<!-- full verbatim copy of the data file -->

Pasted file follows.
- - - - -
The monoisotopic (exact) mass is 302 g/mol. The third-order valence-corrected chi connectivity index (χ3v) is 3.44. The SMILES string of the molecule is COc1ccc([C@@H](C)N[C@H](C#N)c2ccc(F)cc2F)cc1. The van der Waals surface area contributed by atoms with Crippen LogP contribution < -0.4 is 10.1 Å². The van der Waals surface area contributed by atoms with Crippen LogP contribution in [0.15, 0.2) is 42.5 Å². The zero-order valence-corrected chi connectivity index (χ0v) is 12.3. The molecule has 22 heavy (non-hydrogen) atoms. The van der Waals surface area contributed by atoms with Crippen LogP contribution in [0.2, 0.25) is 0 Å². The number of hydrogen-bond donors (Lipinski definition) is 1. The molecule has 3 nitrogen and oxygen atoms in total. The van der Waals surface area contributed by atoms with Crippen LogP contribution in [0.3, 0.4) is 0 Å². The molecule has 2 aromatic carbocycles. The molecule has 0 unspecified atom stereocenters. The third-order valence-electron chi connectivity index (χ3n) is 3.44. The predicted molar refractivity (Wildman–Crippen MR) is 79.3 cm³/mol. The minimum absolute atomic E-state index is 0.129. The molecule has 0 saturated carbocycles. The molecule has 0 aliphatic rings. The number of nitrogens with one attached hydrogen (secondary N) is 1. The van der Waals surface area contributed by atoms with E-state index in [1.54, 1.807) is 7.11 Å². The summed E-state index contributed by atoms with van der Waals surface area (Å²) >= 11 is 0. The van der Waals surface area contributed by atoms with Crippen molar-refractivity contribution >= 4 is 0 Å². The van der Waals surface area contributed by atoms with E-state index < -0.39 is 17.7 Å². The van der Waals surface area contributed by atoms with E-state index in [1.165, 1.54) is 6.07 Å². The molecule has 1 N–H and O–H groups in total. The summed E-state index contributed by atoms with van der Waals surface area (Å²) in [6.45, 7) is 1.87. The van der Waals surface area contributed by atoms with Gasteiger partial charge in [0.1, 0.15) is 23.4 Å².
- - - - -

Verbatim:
The monoisotopic (exact) mass is 302 g/mol. The third-order valence-corrected chi connectivity index (χ3v) is 3.44. The SMILES string of the molecule is COc1ccc([C@@H](C)N[C@H](C#N)c2ccc(F)cc2F)cc1. The van der Waals surface area contributed by atoms with Crippen LogP contribution < -0.4 is 10.1 Å². The van der Waals surface area contributed by atoms with Crippen LogP contribution in [0.15, 0.2) is 42.5 Å². The zero-order valence-corrected chi connectivity index (χ0v) is 12.3. The molecule has 22 heavy (non-hydrogen) atoms. The van der Waals surface area contributed by atoms with Crippen LogP contribution in [0.2, 0.25) is 0 Å². The number of hydrogen-bond donors (Lipinski definition) is 1. The molecule has 3 nitrogen and oxygen atoms in total. The van der Waals surface area contributed by atoms with Crippen LogP contribution in [0.3, 0.4) is 0 Å². The molecule has 2 aromatic carbocycles. The molecule has 0 unspecified atom stereocenters. The third-order valence-electron chi connectivity index (χ3n) is 3.44. The predicted molar refractivity (Wildman–Crippen MR) is 79.3 cm³/mol. The minimum absolute atomic E-state index is 0.129. The molecule has 0 saturated carbocycles. The molecule has 0 aliphatic rings. The number of nitrogens with one attached hydrogen (secondary N) is 1. The van der Waals surface area contributed by atoms with E-state index in [1.54, 1.807) is 7.11 Å². The summed E-state index contributed by atoms with van der Waals surface area (Å²) >= 11 is 0. The van der Waals surface area contributed by atoms with Crippen molar-refractivity contribution >= 4 is 0 Å². The van der Waals surface area contributed by atoms with E-state index < -0.39 is 17.7 Å². The van der Waals surface area contributed by atoms with E-state index in [1.165, 1.54) is 6.07 Å². The molecule has 1 N–H and O–H groups in total. The summed E-state index contributed by atoms with van der Waals surface area (Å²) in [6.45, 7) is 1.87. The van der Waals surface area contributed by atoms with Gasteiger partial charge in [0.1, 0.15) is 23.4 Å².